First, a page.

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Plane and Simple Woodworking: Handplane Stock Prep
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In the first few installments of this "Plane and Simple" blog series, I introduced you to the basic planes you should have in your shop and some tasks they can perform. This time, let's see why having a good plane on hand can be very important. Not that many home woodshops have a jointer larger than 8" wide, and many have no jointer at all. Not to worry - a handplane can flatten the widest board, and safely plane a part too small to safely mill with power tools.

The process begins by planing diagonal to the grain working along the length of the board in both directions. This is called "scrub planing" (above). Set the blade to take a deeper cut than normal, and as you see the high spots disappear, work the blade back to a finer cut (much like sanding to finer grits).

"Winding Sticks" can be used to insure that the entire surface is flat. They are two thin straight edge sticks of the same width. One is used to check for flatness along the length and width of your part, and together they check for twist.

Note that one stick has two black marks on the ends (above). Set one stick on each end of your part and sight across the top from front to back (below). The black marks should be evenly exposed, if one is more visible, then that corner needs to be planed down.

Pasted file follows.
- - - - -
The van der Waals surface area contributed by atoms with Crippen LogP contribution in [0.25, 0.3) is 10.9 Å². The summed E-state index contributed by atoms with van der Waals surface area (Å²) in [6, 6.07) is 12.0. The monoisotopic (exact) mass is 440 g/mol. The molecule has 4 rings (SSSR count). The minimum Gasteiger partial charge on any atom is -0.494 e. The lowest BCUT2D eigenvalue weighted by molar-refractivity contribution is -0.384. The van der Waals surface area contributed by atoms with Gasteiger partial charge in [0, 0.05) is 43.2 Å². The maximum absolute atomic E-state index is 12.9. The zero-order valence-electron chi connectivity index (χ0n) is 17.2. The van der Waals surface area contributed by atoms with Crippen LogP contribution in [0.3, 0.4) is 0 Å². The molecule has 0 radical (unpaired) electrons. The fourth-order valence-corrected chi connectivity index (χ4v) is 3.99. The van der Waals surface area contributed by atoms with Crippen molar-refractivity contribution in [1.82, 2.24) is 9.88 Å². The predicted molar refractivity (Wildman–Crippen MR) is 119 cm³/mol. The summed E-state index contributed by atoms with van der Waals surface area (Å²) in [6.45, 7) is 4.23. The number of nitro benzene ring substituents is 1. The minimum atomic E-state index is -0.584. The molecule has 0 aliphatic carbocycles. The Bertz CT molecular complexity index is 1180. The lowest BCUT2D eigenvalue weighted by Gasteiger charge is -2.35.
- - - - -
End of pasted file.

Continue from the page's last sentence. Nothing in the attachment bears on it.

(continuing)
Once the part is properly flattened, you can send it through a power planer to make the faces parallel. Or, if you want the challenge, the entire part can be prepped by hand.

A marking gauge lays out a line on all four edges at the final thickness (below, left), and the second face can be pared down and smoothed just like the first (below, center). Work the face down until you reach the thickness mark all the way round, and check for dips using the straight edge of the winding sticks. Lastly, one edge can be planed smooth and square to the first face (below, right).

This process might seem slow and laborious, but really goes quite quickly once you get the hang of it. You may not often need or want to prep stock this way, but it is a handy skill to have for over- or under-sized parts.

posted on July 9, 2010 by Ralph Bagnall
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3 thoughts on “Plane and Simple Woodworking: Handplane Stock Prep”

  • Chuck

    This takes a lot of practice. Is a lot harder than it sounds. But, clearly provides a great sense of accomplishment when done. Maybe it will get easier as I get more experience.

  • Alex

    A good jointer plane will make the process go even faster

  • Ralph Bagnall

    Thanks for the comments!

    It does take a bit of practice, and there are many different sizes and types of planes that are specialized for truing stock. The purpose of these posts is to whet the appetite and hopefully get you to learn more.

    In upcoming posts I will introduce you to some molding planes and show you some specialized planes as well.

    You are right, there is great satisfaction in working with well tuned planes!

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